After the global impact generated by the Covid-19 pandemic, we are now experiencing the crisis in Ukraine that is already impacting global supply chains.
Events like this affect the global economy and the relationship between countries. They may gain scale and lead to the imposition of sanctions and hiring restrictions, which requires a thorough analysis by companies, notably those with multinational operations and/or with local ramifications on their supply chain, on the possible impacts of such effects on its hiring.
In addition to the most obvious cases, with contracts involving partners from countries directly related to the conflict or execution of the contract in an area of instability, such analyzes must consider the entire supply chain linked to each contract and that a mapping work is carried out and remediation of imminent risks in existing contracts, establishing possible mitigation measures, as well as preventive work for contracts to be signed during crisis events.
For current contracts, after carrying out a risk analysis, the company may, depending on the case, use certain legal remedies to deal with the situation and the existing risks, such as (i) a suspension of obligations due to an occurrence of acts of God or force majeure, (ii) the request for a judicial review of the installments due or even (iii) the termination of the contract.
It is important to highlight that, in Brazilian law, the institutes of Force Majeure and Fortuitous Event, in order to be configured, depend on a case-by-case analysis in order to verify the presence of their fundamental requirements, such as the impossibility of predicting or avoiding the occurrence of the event, that such event is not attributable to the Party’s action or omission and that the Parties have not expressly assumed responsibility for damages caused by the force majeure event.
For contracts to be signed with crisis events already installed, it is recommended that companies do not rely exclusively on a standard Force Majeure clause, which only generically mentions wars, pandemics, and other topics as excluding the responsibility of the Parties. In a practical context, the adoption of generic concepts can lead to discussions about the extent of the conflict, how it directly affects the Parties, the fact that such conflict was already known at the time the contract was agreed upon, and mitigation measures adopted, among others, which can be difficult to prove.
Thus, for more effective protection, it is recommended that force majeure clauses be more detailed, predicting not only the events but also the impacts caused by unknown developments of such events. It is also recommended the inclusion of other mechanisms that can help the Parties to rebalance the contract without the need for a legal dispute.
Below we deal with some examples of contractual mechanisms that can be adopted by companies to mitigate risks related to crisis events. However, it is worth mentioning that it is imperative that each case is evaluated by specialists in a joint effort between the legal department and all areas of the company involved and/or impacted by such situations.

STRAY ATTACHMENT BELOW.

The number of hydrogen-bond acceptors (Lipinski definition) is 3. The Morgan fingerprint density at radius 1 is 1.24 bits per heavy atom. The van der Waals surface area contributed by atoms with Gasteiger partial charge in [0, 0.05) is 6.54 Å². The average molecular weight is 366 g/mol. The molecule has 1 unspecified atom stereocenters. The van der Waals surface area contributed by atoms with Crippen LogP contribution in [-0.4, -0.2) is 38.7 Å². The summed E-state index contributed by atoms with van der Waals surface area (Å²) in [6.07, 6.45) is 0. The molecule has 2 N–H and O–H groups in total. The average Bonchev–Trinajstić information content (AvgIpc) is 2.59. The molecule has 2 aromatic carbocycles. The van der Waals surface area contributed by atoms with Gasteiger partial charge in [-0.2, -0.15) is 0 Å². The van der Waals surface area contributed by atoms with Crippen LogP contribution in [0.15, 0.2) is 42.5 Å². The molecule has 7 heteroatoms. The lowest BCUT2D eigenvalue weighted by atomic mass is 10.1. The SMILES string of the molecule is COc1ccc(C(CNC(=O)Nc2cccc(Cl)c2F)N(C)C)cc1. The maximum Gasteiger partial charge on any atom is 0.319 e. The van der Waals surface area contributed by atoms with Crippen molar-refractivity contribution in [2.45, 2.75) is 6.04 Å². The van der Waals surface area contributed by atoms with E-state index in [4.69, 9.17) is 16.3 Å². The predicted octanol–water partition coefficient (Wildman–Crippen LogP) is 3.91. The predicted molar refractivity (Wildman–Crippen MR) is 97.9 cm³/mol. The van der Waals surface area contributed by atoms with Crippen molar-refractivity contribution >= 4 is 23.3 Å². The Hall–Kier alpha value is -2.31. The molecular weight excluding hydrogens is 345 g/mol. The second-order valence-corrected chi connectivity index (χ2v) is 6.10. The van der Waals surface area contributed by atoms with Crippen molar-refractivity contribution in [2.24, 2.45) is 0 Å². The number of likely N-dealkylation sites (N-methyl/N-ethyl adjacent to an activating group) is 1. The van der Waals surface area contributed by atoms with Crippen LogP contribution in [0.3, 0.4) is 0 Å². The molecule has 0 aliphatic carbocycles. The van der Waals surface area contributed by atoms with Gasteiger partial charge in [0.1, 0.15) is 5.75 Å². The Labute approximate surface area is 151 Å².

Price adjustment clauses:
- Inclusion in the price adjustment clauses of mechanisms to compensate for the effects of inflationary and exchange rate variations, if applicable, the inclusion of an adjustment formula that considers a possible exponential increase in the value of commodities;
Economic-financial rebalancing clauses:
- The economic-financial rebalancing clauses are designed to maintain a fair economic relationship between the contractor and the contracting party when, for unforeseen reasons, there is a manifest disproportion between the value of the installment due and that at the time of its execution.
- Normally, the recomposition of the economic-financial balance of a contract will also be authorized whenever there is a significant increase in the prices of inputs and taxes that make up the final cost of the contract. Such recomposition is intended to reflect changes in market conditions – particularly over the course of a long-term contract.
- If there is a new, unpredictable, or predictable fact, but with incalculable consequences, rebalancing may be requested. The quantification of the economic-financial rebalancing value should consider (i) the prices that make up the costs presented above; (ii) objectively demonstrated extraordinary variation; and (iii) the significant increase in the prices of inputs that make up the final cost of the contracted product. Accurate cost assessment will be critical.
- Enforcing the economic-financial rebalancing clause is rarely straightforward, and a common area of debate is the benchmark to be used to measure the change or adverse effect. For this reason, it is extremely important that the clause be constructed objectively and clearly, pointing out, if possible, all the events that would be considered triggers to trigger the right to use such resource, always considering the principle of good faith, in order to of not characterizing unjust enrichment.
Clauses related to sanctions and embargoes:
- Inclusion of a protection clause for the Parties in case the scope of the contract is impacted by sanctions or embargoes related to the trade of certain goods, imports/exports, restrictions on the use of means of payment, and restrictions on contracting with certain countries, companies or people.